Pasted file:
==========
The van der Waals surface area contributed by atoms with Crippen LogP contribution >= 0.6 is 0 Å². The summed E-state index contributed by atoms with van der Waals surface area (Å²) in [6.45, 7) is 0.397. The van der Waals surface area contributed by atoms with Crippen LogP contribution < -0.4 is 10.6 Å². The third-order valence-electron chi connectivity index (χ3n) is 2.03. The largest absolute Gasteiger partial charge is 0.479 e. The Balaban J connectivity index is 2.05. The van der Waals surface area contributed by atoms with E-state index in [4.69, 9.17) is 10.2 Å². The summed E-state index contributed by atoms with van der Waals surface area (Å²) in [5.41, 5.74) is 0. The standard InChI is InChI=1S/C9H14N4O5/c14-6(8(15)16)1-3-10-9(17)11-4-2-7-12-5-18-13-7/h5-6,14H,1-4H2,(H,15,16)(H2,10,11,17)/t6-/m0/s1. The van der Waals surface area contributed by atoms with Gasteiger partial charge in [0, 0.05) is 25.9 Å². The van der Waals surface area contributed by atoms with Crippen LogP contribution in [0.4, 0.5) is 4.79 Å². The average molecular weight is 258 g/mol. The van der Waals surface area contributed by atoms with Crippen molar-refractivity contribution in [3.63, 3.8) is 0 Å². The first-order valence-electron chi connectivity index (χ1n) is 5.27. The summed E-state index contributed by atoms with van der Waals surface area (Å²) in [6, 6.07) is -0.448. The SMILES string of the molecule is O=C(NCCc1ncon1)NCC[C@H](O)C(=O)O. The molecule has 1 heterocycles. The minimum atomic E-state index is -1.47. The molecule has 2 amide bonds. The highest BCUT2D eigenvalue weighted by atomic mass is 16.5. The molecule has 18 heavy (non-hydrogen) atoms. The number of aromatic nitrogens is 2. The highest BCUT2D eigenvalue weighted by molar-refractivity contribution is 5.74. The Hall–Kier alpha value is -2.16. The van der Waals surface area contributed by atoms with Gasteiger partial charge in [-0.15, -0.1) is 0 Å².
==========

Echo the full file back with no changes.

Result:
The van der Waals surface area contributed by atoms with Crippen LogP contribution >= 0.6 is 0 Å². The summed E-state index contributed by atoms with van der Waals surface area (Å²) in [6.45, 7) is 0.397. The van der Waals surface area contributed by atoms with Crippen LogP contribution < -0.4 is 10.6 Å². The third-order valence-electron chi connectivity index (χ3n) is 2.03. The largest absolute Gasteiger partial charge is 0.479 e. The Balaban J connectivity index is 2.05. The van der Waals surface area contributed by atoms with E-state index in [4.69, 9.17) is 10.2 Å². The summed E-state index contributed by atoms with van der Waals surface area (Å²) in [5.41, 5.74) is 0. The standard InChI is InChI=1S/C9H14N4O5/c14-6(8(15)16)1-3-10-9(17)11-4-2-7-12-5-18-13-7/h5-6,14H,1-4H2,(H,15,16)(H2,10,11,17)/t6-/m0/s1. The van der Waals surface area contributed by atoms with Gasteiger partial charge in [0, 0.05) is 25.9 Å². The van der Waals surface area contributed by atoms with Crippen LogP contribution in [0.4, 0.5) is 4.79 Å². The average molecular weight is 258 g/mol. The van der Waals surface area contributed by atoms with Crippen molar-refractivity contribution in [3.63, 3.8) is 0 Å². The first-order valence-electron chi connectivity index (χ1n) is 5.27. The summed E-state index contributed by atoms with van der Waals surface area (Å²) in [6, 6.07) is -0.448. The SMILES string of the molecule is O=C(NCCc1ncon1)NCC[C@H](O)C(=O)O. The molecule has 1 heterocycles. The minimum atomic E-state index is -1.47. The molecule has 2 amide bonds. The highest BCUT2D eigenvalue weighted by atomic mass is 16.5. The molecule has 18 heavy (non-hydrogen) atoms. The number of aromatic nitrogens is 2. The highest BCUT2D eigenvalue weighted by molar-refractivity contribution is 5.74. The Hall–Kier alpha value is -2.16. The van der Waals surface area contributed by atoms with Gasteiger partial charge in [-0.15, -0.1) is 0 Å².